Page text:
“Of Whom I am Chief”

This is a faithful saying, and worthy of all acceptation, that Christ Jesus came into the world to save sinners; of whom I am chief.

—1 Tim. 1:15


Repentance is the musical string of Great Lent. Like a violin, it can produce different notes. If you simply run the blow across it will make one sound, if you press it with your finger it will make another. And the sound changes depending upon the segment of the neck at which you press the string.

It is the same with repentance. On Forgiveness Sunday, one sound emits from the repentant soul, at confession another, and at home while reading evening prayers yet another. We all pour our souls out to God in different ways, but at nevertheless it is all the same. Any priest who hears confessions will tell you this. Repentance is the same because we are all of the same nature. The color red will be the same for me as it is for you. What tastes sour to me will also taste sour to you, I think. Nevertheless, we all experience a sour taste in different ways: one person likes it while another doesn’t. Ask me and my wife to draw red apples and each will turn out different not only in shape, but also in shade. In the same way, we all feel sin differently.

Why do we go to confession? In order to be free of the force of sin. I would seem to have freedom, but when I look at my behavior—alas, what kind of freedom are we talking about? O wretched man that I am! writes the Apostle, For that which I do I allow not: for what I would, that do I not; but what I hate, that do I (Rom. 7:24, 15). In connection with this, repentance awaits us as a most joyful event, because we come to church in bonds, and there the Lord releases us, so that we would commit acts truly according to our own will, and not at the will of sinful dependency. Why then is the color of repentance black, and Great Lent is the time of lamentation? Because it is one thing to be absolved of sin and another to be punished for sin. It is not difficult for God to save us from all sins and passions in a moment. Only, what benefit would this bring to us? On the one hand, we would instantly become super saints, which would be just beautiful. But on the other hand?

Just imagine: Your child took something precious to you without asking and broke it, although you had told him many times not to touch it. You say to him, “No problem. Good boy. Keep playing.” Of course the same thing will happen again. Therefore the correctional corner awaits the wrong-doer along with a sentence and its subsequent carrying out. “Stay in the corner and think about what you’ve done,” is what we say as we leave him in the expectation that in the corner his conscience will speak up, and in the future he will beware of doing something similar.

We are just the same kind of unreasonable children before the face of God as our little ones. If you give me right now complete deliverance from sinful passions, without me ever doing any work to uproot them—we don’t know to what hellish depths I will fall in my unearned “sainthood”. After all, when I am struggling against sin, fasting, praying, and trying to cut off my will and thoughts, I become not only the conqueror but also the conquered. And we don’t know who is more often in the lead. But from defeat is inevitably born humility; also anger… at myself, and hatred for the tyrannical sin. The soul is shattered from all of this like a clay pot, and we begin not just to ask but to beg the Lord for deliverance. But God does not always hasten to deliver us, because remaining for a little while in a state of broken shards is something extraordinarily beneficial to us. And only when a person has already approached the edge of total despondency does God reveal Himself in all His blinding fullness, and give us consolation beyond our highest expectations.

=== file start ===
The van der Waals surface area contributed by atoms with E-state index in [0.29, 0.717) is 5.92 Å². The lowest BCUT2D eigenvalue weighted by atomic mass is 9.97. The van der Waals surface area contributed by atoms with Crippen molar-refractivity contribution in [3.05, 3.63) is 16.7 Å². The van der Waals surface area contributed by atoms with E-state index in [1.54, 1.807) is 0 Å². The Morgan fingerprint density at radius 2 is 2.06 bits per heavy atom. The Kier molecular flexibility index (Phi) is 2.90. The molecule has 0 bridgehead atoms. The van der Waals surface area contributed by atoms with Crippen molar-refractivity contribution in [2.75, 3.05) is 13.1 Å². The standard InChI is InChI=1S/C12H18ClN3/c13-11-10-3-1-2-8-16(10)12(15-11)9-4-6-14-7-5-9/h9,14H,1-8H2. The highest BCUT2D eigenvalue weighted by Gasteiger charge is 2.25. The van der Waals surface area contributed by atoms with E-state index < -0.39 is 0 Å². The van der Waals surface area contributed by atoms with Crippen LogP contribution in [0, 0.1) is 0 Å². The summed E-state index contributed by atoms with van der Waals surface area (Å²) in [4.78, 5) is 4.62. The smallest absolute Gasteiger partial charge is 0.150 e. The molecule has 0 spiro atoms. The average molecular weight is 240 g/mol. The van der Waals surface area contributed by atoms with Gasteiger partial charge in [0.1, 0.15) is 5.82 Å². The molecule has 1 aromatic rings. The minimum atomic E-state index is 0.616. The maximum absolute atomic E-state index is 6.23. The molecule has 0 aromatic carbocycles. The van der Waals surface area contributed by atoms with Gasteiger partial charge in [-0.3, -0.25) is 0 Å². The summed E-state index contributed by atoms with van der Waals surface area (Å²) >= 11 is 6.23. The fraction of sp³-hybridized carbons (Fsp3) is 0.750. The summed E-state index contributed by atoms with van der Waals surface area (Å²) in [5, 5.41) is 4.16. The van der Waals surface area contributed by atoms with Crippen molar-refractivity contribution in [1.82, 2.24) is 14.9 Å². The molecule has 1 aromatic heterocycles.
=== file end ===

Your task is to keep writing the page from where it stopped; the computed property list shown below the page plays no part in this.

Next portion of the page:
This state of feigned abandonment by God is that very time of increased fasting and prayer. And everyone has his own term of “punishment”, or it would be better to say, being brought to reason. And the Lord chooses the term of penance according to the physical and spiritual capabilities of each person. Those who are yet weak in their faith experience this more quickly, and the character of their temptations are not so universal as for those who are toughened and manly. Here it is appropriate to recall St. John the Much Suffering of the Kiev Caves. For thirty years (!) he was warred against by fleshly lust, regardless of the great ascetic labors that he performed in order to rid himself of it. Why didn’t the Lord free him from that passion? The Lord Himself answered this question: “This was sent to you according to the measure of your patience,” He said to the ascetic. “So that you would be tried by fire and become pure as gold; God does not allow a person to be tempted beyond his strength, so that he would not grow faint and be put to shame by the evil snake. But as a rational master delegates the greater and heavier work to the stronger and healthier slaves, but the gives the lesser and lighter work to the weak, so you also must understand concerning the struggle with bodily lust, which makes you pray.”